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Wail the night away with Wailin’ Jennys 

Ruth Moody can’t wait to get on the road again with The Wailin’ Jennys. Ruth Moody can’t wait to get on the road again with The Wailin’ Jennys. The all-female folk trio of Moody, Heather Masse and Nicky Mehta took about a one-year break from touring because Mehta gave birth to twins about eight months ago.

"The break has been really good and now we are recharged," Moody said in a phone interview Tuesday from her home in Toronto. "We are rejuvenated and have a new and exciting energy to what we are doing."

The Wailin’ Jennys perform at 7:30 p.m. April 9 at the Kent-Meridian Performing Arts Center, 10020 S.E. 256th St. They open a nationwide tour April 8 in Portland. They play in Mount Vernon and Friday Harbor after Kent and then head to North Carolina.

The trio has had several Bluegrass hits. The group often is featured on "A Prairie Home Companion," a popular National Public Radio show hosted by Garrison Keillor.

In fact, The Wailin’ Jennys were in Seattle March 27 at the Paramount Theater for a live broadcast of "A Prairie Home Companion."

"We had a great time," Moody said. "We’ve done a bunch of shows with them over the years, probably over a dozen."

Concertgoers soon discover what makes The Wailin’ Jennys so entertaining.

"We are known for our three-part harmony," Moody said. "That’s our thread throughout the show."

The trio mixes a little bit of pop, Celtic, country and jazz to give audiences a variety of songs. Many of the songs are original, since all three women are songwriters. They also perform cover songs.

"We do a lot of acapella and a little humor," Moody said. "But people really like the harmony and we do a very healthy dose of that."

In addition to singing, Moody plays guitar, accordion, banjo and bodhran (a Celtic drum). Mehta plays guitar, harmonica and a drum kit. Masse plays the upright bass. Jeremy Penner, a fiddler and mandolinist, also tours with the group.

"We call him our boy Jenny," Moody said.

The variety of instruments played by the women and Penner gives the group plenty of options.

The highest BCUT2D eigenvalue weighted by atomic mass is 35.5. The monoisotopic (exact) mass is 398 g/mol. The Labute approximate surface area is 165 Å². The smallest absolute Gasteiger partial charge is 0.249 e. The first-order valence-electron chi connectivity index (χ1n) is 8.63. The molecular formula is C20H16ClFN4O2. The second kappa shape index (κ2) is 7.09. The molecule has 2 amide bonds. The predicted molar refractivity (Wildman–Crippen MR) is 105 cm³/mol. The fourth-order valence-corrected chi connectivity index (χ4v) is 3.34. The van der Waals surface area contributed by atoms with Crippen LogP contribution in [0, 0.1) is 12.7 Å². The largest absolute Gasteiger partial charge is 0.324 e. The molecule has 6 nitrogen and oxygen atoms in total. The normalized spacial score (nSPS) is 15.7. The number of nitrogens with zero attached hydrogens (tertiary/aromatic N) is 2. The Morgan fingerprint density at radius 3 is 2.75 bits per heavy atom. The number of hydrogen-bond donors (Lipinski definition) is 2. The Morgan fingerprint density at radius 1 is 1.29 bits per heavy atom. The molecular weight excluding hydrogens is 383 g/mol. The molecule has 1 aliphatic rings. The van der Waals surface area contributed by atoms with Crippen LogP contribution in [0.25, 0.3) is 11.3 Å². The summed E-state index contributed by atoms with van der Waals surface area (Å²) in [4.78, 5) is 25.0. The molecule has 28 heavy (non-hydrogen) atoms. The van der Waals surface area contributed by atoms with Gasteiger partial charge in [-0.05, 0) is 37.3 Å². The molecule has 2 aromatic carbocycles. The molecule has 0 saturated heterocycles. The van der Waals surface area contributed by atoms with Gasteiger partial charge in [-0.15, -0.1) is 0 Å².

"We’re pretty diverse," Moody said. "We cover a lot of different sounds. It keeps things interesting for our fans when we can change it up."

The name of the band itself draws a lot of interest. It’s a pun on the name of country singer Waylon Jennings, and one of many names suggested by a friend of Moody and Mehta when they formed the group in 2002.

"We just wanted to use our names," Moody said. "But a friend was convinced we would go beyond that one show and said we should have a name. A lot of the names we rejected."

But Moody, Mehta and Cara Luft, who later left the trio, didn’t really think they were forming a group when they got together to sing for what they thought would be one show at a Winnipeg, Manitoba guitar shop. The solo artists were such a hit as a trio that one show sold out as well as a second show and all of a sudden the group got bookings and started to tour.

"We’ve had a couple of lineup changes over the years but it’s been an amazing journey," Moody said.

The group’s most recent album is "Live at the Mauch Chunk Opera House," recorded in 2008 at a concert in Pennsylvania and released in 2009. They plan to release a new album this fall.

"We all love performing and connecting with the audience," Moody said. "It’s a powerful experience. We’re all writers and it’s rewarding when people respond to a song you wrote. And we all love singing in harmony. That’s what keeps us going."